Joe Biden and Bernie Sanders will go head-to-head in six Democratic presidential primary contests on Tuesday, as the former vice-president seeks to shore up his frontrunner status and the Vermont senator looks to re-energise his campaign.
Mr Biden, 77, took the lead in the Democratic race in last week’s “Super Tuesday”, as support from African-American and suburban voters propelled him to victory across the south and in northern states such as Minnesota and Massachusetts. Mr Sanders, 78, won the delegate-rich state of California, but narrowly lost Texas to Mr Biden.
Mr Biden has won 664 delegates so far, compared with Mr Sanders’ 573, according to the Associated Press. With 1,991 delegates needed for the nomination, 352 delegates will be up for grabs on Tuesday in Michigan, Missouri, Mississippi, Idaho, North Dakota and Washington state. Votes from Democrats living overseas will also be counted.
The primaries will be the first since Elizabeth Warren, the senator from Massachusetts, and Michael Bloomberg, the former New York City mayor, dropped their presidential bids, setting up what is essentially a two-man race between Mr Biden and Mr Sanders. Tulsi Gabbard, the Democratic congresswoman from Hawaii, is still running for president but has secured just two delegates.
Tuesday’s biggest prize will be Michigan, which will award 125 delegates. Mr Sanders narrowly won the Midwestern state in 2016 when he ran against Hillary Clinton, but polls put Mr Biden in the lead. According to the RealClearPolitics average, Mr Biden has a 22.6 percentage-point advantage over Mr Sanders.
International trade has proven a key point of difference between Mr Biden and Mr Sanders in Michigan, a state that has borne the brunt of America’s manufacturing slowdown, even as the rest of the economy performed well in recent months.
While Mr Biden, a moderate, has traditionally been sympathetic to open trade, Mr Sanders, a self-described Democratic socialist, has consistently opposed US free trade agreements.
Mr Sanders told ABC News on Sunday that recent trade agreements “cost 160,000 jobs here in Michigan because American workers were forced to compete against desperate people in Mexico and China . . . I led the effort against those disastrous trade agreements, worked with the unions. Joe voted for those trade agreements.”
It remains unclear whether Mr Sanders’ attacks will resonate with Michigan voters. Mr Biden, who is known in the state for helping to engineer the bailout of the US car sector during the financial crisis, has secured several high-profile endorsements in the state, including from Gretchen Whitmer, the governor.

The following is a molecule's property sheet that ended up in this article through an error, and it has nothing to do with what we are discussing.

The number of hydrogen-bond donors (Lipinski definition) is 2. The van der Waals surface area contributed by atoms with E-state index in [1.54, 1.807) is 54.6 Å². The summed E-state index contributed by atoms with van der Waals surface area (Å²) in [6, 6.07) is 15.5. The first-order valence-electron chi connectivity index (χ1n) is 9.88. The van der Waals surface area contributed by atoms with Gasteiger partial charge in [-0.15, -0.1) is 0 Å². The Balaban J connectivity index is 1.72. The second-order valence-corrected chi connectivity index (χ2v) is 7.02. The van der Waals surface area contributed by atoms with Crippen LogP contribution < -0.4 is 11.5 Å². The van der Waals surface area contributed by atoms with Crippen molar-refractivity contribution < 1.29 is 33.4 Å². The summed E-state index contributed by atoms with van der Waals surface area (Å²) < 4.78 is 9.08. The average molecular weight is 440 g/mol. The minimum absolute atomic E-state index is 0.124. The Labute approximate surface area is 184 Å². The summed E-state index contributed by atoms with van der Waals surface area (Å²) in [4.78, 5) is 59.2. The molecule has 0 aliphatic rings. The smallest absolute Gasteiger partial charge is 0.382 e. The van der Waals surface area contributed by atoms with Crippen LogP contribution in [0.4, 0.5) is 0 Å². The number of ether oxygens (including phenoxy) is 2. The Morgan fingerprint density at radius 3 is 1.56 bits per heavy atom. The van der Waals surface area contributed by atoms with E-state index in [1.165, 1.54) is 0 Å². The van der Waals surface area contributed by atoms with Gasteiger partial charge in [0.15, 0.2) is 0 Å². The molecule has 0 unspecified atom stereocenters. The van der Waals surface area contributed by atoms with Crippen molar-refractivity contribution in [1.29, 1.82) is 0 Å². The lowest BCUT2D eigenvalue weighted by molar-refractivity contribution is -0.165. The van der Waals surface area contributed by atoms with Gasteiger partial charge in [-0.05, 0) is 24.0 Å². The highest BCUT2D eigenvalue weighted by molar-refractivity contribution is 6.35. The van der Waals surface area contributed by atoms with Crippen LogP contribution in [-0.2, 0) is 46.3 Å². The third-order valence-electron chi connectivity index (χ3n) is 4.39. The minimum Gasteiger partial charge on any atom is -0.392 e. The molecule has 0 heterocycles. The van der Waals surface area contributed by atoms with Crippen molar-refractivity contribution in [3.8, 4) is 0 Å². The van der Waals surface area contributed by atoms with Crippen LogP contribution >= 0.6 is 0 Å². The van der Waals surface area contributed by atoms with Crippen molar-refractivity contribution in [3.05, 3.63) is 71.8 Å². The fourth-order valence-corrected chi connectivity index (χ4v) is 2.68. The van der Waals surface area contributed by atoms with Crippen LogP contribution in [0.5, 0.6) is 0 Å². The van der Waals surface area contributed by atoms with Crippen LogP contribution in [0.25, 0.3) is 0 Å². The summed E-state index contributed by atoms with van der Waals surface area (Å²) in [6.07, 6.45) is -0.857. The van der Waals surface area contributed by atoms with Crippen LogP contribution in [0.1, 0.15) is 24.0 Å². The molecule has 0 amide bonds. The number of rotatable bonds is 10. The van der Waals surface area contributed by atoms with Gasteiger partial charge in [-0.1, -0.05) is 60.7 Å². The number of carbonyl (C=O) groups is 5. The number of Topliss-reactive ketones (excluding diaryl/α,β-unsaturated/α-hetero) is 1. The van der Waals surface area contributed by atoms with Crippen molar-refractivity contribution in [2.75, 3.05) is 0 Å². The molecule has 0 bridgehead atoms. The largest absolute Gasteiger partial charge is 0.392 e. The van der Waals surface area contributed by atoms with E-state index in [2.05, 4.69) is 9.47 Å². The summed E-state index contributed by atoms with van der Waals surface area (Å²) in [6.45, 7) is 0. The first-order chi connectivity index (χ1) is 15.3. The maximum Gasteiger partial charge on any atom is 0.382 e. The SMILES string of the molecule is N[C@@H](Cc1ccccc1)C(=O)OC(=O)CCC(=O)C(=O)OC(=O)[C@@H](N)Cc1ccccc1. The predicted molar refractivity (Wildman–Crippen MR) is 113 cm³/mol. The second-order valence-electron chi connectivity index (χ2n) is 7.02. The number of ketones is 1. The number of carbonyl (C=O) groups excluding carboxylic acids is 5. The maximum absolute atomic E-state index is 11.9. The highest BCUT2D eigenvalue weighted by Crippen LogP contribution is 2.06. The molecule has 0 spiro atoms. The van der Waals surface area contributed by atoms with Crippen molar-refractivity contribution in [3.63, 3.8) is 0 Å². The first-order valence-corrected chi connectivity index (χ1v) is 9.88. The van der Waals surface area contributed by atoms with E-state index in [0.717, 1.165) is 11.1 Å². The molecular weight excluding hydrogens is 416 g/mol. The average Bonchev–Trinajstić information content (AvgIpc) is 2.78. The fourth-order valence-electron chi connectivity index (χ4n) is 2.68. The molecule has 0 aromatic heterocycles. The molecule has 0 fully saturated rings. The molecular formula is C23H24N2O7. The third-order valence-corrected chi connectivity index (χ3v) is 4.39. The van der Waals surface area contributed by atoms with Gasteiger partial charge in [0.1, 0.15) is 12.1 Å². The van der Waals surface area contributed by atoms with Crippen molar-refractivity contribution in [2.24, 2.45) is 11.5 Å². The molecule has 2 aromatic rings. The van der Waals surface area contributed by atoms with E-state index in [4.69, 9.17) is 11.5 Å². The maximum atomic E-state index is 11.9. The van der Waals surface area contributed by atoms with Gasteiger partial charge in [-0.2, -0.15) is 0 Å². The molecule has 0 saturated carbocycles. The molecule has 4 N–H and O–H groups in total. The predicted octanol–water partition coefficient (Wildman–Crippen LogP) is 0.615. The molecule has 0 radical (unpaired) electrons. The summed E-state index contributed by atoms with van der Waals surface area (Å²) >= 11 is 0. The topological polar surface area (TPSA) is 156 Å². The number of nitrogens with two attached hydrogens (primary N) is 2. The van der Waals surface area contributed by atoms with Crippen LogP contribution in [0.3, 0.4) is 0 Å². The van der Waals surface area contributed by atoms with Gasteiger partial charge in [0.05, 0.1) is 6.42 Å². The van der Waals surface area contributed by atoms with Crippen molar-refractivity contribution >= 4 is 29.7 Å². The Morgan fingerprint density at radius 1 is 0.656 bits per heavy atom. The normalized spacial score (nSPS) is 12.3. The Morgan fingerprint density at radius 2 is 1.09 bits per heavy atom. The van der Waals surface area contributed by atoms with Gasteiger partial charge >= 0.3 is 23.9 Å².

Endorsements have proved crucial to the turnround of Mr Biden’s candidacy, which took off after his 30 point victory in South Carolina. The backing of Amy Klobuchar helped the former vice-president win Minnesota last week, while the support of Beto O’Rourke gave him a boost in Texas.
More recently, Mr Biden has received endorsements from former presidential hopefuls Cory Booker and Kamala Harris. On Monday night, Mr Booker, a senator from New Jersey, and Ms Harris, a senator from California, campaigned with him in Detroit, where three-quarters of the population is African-American. An estimated one-fifth of Democratic primary voters in Michigan will be black.
Mr Sanders is betting on a large turnout from younger voters in Michigan, especially in college towns like Ann Arbor, where some 10,000 people attended a rally for the Vermont senator on Sunday.
Both candidates have continued to criss-cross the country for campaign events, despite the spread of coronavirus.
Mr Biden told NBC News on Monday that his campaign was following CDC (Centers for Disease Control and Prevention) advice. “If they conclude that there shouldn’t be big indoor rallies then we’ll stop big indoor rallies,” he said. “We’re going to do whatever they say.”
Mr Sanders’ campaign emailed supporters to ask them to sign a petition demanding free coronavirus testing and treatment for all Americans. Mr Sanders has centred his campaign on a “Medicare for All” plan that would effectively eliminate US private health insurance.